The week featured Vikings halfback Adrian Peterson and Panthers defensive end Greg Hardy going on the NFL's exempt list. Cardinals halfback Jonathan Dwyer went from possible fill-in starter to the reserve/non-football injury list because of a domestic violence charge.

Sponsors around the league sounded off about the off-field distractions. Goodell and the NFL need a good weekend of competitive football to pull the sport out of the negative headlines. Some of these matchups might help.

Here are the trends for Week 3.

1. Super Bowl rematch: Only seven times in NFL history have teams squared off during the season after meeting in the Super Bowl. Still, the Broncos and Seahawks are starting to feel as though they are division rivals. Because they met in the preseason, this will be the third time they have played each other in the past eight games.

Aside from playing at home, the Seahawks have an advantage seeing Peyton Manning this often. In most nondivision games dating to his Indianapolis days, Manning has a huge advantage against a defense. Three practices during a week aren't enough to get a feel for what he does with his cadence and throws. Not only did the Seahawks have two weeks to prepare for him at the Super Bowl, but the Seahawks' defense will have a feel for what types of throws he might make in certain parts of the game.

The Seahawks blew out the Broncos 43-8 in Super Bowl XLVIII, something that has been gnawing at the Broncos since February. Expect this one to be more competitive than the Super Bowl.

(Read full post)

INDIANAPOLIS -- It was a year ago today -- at 5:22 p.m. ET, to be precise -- that Indianapolis Colts owner Jim Irsay, in Jim Irsay fashion, went to Twitter and started teasing everybody about a big move the franchise was potentially going to make.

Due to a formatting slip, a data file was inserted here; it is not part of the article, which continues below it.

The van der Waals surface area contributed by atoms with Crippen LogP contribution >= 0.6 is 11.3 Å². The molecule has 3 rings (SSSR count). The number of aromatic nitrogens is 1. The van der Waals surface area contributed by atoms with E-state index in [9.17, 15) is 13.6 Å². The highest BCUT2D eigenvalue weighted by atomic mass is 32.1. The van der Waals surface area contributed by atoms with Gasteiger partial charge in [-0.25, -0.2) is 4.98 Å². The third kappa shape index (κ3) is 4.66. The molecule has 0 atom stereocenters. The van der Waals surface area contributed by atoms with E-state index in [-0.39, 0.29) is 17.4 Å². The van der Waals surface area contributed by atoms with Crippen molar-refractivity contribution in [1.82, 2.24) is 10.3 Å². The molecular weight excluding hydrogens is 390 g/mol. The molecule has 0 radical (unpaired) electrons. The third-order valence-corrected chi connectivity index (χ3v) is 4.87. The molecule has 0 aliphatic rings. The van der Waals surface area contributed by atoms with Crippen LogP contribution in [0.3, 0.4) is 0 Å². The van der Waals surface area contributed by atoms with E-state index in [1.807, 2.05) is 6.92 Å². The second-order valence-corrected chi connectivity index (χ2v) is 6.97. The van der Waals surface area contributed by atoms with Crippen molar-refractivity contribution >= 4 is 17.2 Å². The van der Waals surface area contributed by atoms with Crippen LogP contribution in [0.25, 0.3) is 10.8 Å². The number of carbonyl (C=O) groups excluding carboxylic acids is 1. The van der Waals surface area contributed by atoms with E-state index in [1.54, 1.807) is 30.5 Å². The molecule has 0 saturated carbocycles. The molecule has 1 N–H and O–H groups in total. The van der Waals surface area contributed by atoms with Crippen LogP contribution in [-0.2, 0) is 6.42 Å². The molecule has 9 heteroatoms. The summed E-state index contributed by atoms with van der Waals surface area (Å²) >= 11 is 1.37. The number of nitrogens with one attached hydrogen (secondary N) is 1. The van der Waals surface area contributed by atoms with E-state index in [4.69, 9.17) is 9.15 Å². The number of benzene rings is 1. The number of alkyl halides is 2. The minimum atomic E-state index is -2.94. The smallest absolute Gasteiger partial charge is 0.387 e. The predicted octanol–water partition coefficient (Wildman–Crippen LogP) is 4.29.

You figured the Colts were acquiring a running back after Vick Ballard was recently lost for the season with a torn ACL. But it was anybody’s guess who that player would be.

Then at 6:19 p.m. -- 57 minutes and three tweets after his initial one -- the Colts announced that they had acquired Trent Richardson from the Cleveland Browns for a first-round pick.

Colts general manager Ryan Grigson had pulled off the biggest trade of the 2013 season.

You immediately thought that the Colts had just acquired their running back of the future to go with franchise quarterback Andrew Luck.

The No. 1 overall pick and the No. 3 overall pick of the 2012 draft teamed together for years to come. They'd go hand-in-hand. They were the perfect match.

That’s what you thought, at least.

The trade has been anything but perfect for the Colts. You can argue that the Browns are winning the trade so far. The Colts gave up a first-round pick that they could have used to try and fix a hole on their roster. The Browns used Indianapolis’ No. 26 pick and moved up to No. 22, where they selected quarterback Johnny Manziel. Manziel and LeBron James’ return to Cleveland have made that city a focal point in the NFL and NBA again, even if Johnny Football is on the sideline waiting his turn to be the team’s starting quarterback.

The Colts?

They got a running back who was uncomfortable his entire first season in Indianapolis. He was indecisive with his running and he eventually lost his starting job to Donald Brown. Richardson averaged only 2.9 yards a carry last season.

Grigson did not respond to a message seeking comment for the story, but he said several times during the offseason that he would do the trade again if the opportunity presented itself. He referred to Richardson as their 2014 first-round draft pick, while also not shying away from the expectations he has for Richardson this season.

"Trent, he needs to answer the bell and do his job to the best of his ability," Grigson said in training camp. "We’re all accountable here. ... He’s such a hard runner, we know how tough he is, but he’s got to produce just like all these guys do on this final 53."

Richardson has been a different player after having an offseason to learn the playbook. He’s running with more force and he has gotten better at picking which holes to run through. If not for a fumble that later cost the Colts seven points, Richardson would have been one of the positive storylines against the Philadelphia Eagles on Monday -- he rushed for 79 yards, his highest total since joining the team, and he’s averaging 3.7 yards a carry through the first two games.

Richardson may never live up to the expectations of being the No. 3 overall pick. The Colts would simply be happy if he at least played like he was worth the No. 26 pick they gave up in this year’s draft.

The clock is ticking as they wait for that to happen.